I appreciate your review, Uncle. A friend went and saw it last week and said it was terrible and the online comments I’ve seen have skewed strongly negative. I haven’t seen it but the trailer is one of the creepiest I’ve seen in years. A shame if the movie can’t live up to that. I’ll probably wait and catch it on Shudder. It looks like something that could be really unsettling if you catch it in the right mood and might work better from the “safety” of home
I def recommend seeing it in the weirdest movie theater possible! That’s exactly what I did. The theater was so backwards and rundown that they still had a poster for A Quiet Place 2!
I’m pretty sure a lot of people are going to hate this one, especially once it hits Shudder. I have a friend who found it absolutely terrifying though. I’m somewhere in the middle. It freaked me out in places but it was a frustrating watch over all for me. Glad I saw it though & it’s def interesting & original!
Lovecraft said that man’s greatest fear is of the unknown, and while I agree with that in general, my greatest fear is that of chaos. There is nothing that terrifies me more than the feeling of reality slipping away and being replaced by sheer, uncertain madness where things that were are no longer and that which are have become flowing, liquid uncertainties.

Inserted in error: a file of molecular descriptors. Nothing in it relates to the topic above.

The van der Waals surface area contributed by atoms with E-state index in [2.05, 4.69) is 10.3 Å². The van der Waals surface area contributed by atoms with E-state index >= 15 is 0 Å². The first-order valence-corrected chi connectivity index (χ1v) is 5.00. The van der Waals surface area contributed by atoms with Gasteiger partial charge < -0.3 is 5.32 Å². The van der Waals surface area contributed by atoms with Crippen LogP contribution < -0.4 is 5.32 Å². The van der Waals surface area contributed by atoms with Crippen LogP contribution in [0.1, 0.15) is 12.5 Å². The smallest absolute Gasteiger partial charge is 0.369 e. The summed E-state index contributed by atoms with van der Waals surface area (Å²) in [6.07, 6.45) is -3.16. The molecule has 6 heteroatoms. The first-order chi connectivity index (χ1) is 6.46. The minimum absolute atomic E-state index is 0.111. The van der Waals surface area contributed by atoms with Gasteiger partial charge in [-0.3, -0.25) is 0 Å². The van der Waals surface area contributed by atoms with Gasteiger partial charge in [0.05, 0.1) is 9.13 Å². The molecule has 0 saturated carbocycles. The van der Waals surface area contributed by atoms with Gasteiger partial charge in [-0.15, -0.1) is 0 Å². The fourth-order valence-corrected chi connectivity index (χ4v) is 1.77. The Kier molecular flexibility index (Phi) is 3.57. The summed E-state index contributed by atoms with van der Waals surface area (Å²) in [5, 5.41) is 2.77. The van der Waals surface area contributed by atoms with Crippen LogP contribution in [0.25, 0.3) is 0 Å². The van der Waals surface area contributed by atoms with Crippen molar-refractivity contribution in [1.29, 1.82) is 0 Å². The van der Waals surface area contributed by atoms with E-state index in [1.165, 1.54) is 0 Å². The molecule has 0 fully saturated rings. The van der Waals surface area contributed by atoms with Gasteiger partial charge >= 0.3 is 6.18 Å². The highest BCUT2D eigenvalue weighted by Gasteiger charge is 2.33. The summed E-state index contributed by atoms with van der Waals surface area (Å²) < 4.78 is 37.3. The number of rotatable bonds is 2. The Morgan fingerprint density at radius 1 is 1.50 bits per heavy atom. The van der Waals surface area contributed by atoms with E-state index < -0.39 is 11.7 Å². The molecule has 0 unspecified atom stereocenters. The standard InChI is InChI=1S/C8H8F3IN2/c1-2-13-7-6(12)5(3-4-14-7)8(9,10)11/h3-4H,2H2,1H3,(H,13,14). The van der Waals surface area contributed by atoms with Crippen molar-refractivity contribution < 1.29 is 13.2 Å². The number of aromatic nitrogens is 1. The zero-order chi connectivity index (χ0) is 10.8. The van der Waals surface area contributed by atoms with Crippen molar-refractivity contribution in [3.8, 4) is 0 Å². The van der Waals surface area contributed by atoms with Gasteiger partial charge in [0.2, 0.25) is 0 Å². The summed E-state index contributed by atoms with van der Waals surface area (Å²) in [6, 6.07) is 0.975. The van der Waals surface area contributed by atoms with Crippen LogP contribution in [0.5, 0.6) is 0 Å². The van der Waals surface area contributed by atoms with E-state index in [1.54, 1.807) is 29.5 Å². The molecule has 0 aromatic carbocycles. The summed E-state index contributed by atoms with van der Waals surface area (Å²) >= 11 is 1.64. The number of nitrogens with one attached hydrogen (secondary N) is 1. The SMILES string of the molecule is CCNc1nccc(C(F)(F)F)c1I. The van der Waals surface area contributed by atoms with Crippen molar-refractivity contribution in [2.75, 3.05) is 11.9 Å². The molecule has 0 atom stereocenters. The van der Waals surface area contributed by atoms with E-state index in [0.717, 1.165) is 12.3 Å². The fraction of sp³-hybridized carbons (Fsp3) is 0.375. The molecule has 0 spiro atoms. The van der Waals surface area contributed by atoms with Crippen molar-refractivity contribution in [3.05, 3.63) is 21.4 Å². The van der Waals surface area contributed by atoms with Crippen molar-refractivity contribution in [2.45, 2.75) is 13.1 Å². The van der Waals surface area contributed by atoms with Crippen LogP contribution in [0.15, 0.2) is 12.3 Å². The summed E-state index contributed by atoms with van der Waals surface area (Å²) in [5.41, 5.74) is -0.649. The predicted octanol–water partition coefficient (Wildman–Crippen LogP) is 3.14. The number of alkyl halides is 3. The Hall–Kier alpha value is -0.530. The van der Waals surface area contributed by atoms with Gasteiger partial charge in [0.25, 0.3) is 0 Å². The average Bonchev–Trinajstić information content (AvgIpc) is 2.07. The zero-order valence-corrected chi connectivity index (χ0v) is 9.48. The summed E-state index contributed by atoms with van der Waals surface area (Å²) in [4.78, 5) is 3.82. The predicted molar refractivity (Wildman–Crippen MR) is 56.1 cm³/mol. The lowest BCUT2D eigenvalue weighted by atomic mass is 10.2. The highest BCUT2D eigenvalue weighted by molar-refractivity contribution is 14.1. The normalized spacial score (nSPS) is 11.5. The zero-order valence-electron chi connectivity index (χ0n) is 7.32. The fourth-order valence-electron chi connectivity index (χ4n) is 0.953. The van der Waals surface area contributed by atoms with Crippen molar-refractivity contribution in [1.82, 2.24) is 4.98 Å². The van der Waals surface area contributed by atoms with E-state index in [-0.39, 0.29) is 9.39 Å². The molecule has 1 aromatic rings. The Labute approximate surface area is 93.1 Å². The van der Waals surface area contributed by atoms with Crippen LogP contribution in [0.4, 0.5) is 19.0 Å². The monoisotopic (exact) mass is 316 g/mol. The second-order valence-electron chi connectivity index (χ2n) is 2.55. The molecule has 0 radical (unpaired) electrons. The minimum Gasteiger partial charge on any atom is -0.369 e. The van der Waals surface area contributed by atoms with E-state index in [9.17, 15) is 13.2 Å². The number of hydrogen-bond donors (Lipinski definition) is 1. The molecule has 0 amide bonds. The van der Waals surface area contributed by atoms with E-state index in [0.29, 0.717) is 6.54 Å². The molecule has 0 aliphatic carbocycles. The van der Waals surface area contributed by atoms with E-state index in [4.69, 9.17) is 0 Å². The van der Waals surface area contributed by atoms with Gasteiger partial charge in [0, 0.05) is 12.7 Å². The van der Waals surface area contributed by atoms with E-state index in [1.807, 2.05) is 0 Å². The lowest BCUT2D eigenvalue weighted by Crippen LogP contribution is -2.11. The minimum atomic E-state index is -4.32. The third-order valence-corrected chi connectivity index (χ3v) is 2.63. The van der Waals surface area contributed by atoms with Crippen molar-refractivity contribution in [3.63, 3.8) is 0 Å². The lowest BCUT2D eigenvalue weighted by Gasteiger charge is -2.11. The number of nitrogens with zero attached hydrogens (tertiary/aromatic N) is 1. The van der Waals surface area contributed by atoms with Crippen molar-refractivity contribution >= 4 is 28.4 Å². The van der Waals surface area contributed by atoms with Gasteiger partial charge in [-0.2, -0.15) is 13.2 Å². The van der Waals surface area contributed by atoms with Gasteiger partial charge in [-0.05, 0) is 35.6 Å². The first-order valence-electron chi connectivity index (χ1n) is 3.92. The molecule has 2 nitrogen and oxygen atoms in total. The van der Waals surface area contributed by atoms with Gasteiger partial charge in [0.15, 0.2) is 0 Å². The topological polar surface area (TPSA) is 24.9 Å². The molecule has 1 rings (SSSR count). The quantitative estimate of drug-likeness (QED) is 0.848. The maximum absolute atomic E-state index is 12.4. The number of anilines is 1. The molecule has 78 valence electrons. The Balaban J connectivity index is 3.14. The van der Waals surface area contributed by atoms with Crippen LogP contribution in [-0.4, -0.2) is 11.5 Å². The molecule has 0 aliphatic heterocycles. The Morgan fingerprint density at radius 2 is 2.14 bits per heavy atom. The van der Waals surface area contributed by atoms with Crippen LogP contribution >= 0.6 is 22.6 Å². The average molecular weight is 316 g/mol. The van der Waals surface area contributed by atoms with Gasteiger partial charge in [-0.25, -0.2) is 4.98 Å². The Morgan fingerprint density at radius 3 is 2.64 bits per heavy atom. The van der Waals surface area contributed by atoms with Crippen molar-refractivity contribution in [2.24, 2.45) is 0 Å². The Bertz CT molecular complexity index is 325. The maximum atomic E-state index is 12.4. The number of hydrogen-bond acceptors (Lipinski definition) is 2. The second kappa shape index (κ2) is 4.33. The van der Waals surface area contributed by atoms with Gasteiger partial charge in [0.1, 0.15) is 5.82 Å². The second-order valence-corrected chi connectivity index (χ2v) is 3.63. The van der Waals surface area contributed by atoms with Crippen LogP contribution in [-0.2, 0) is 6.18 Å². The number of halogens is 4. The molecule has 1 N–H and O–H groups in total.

The best I can describe that feeling of chaos as is being lucid during a fever dream or pain-killer induced hallucination. Reality shifts and shatters and the only thing certain is the uncertainty. This movie seems to tap into that terror for me and the dark, grainy, brooding visuals remind me of confused, disjointed memories from early childhood filtered through the inky, murky blackness of a nightmare.
Very well said! This movie really does excel at disorienting the viewer. When it was over I had to verify with the person I had seen it with if they saw the same thing I did at the end. I had no idea if I was imagining it or not.
It brought back a memory of once I was on the phone with a friend (back in the landline days) when all the sudden there was a complete blackout and somehow phone lines got crossed and I could only hear gibberish from a stranger and then super loud stomping on the stairs outside my apartment. It was pitch black and all I could think was “This is it. They’re coming. You knew this day would come eventually” I felt total primitive terror and then very slowly I regained my footing on reality. It was just a random blackout but man, who knew I was always that close to being in complete chaos and terror?!
Unk, did you ever see the video for “Little Dark Age” by MGMT? It’s as 80’s as it gets and I feel like asking the lead singer, “Hey, do you like The Cure?” a la The Wedding Singer.
That sounds great. Need to follow up on MGMT more. I have the first album but that’s it. Of course 90 percent of the music I collect is ‘80s new wave & they’d fit right in
So it looks like SKINAMARINK has hit Shudder and yep, it’s dividing people. Let me know if any more of you guys see it and what you think! I keep thinking about t and that’s always a good thing. It def captures the spirit of Kindertrauma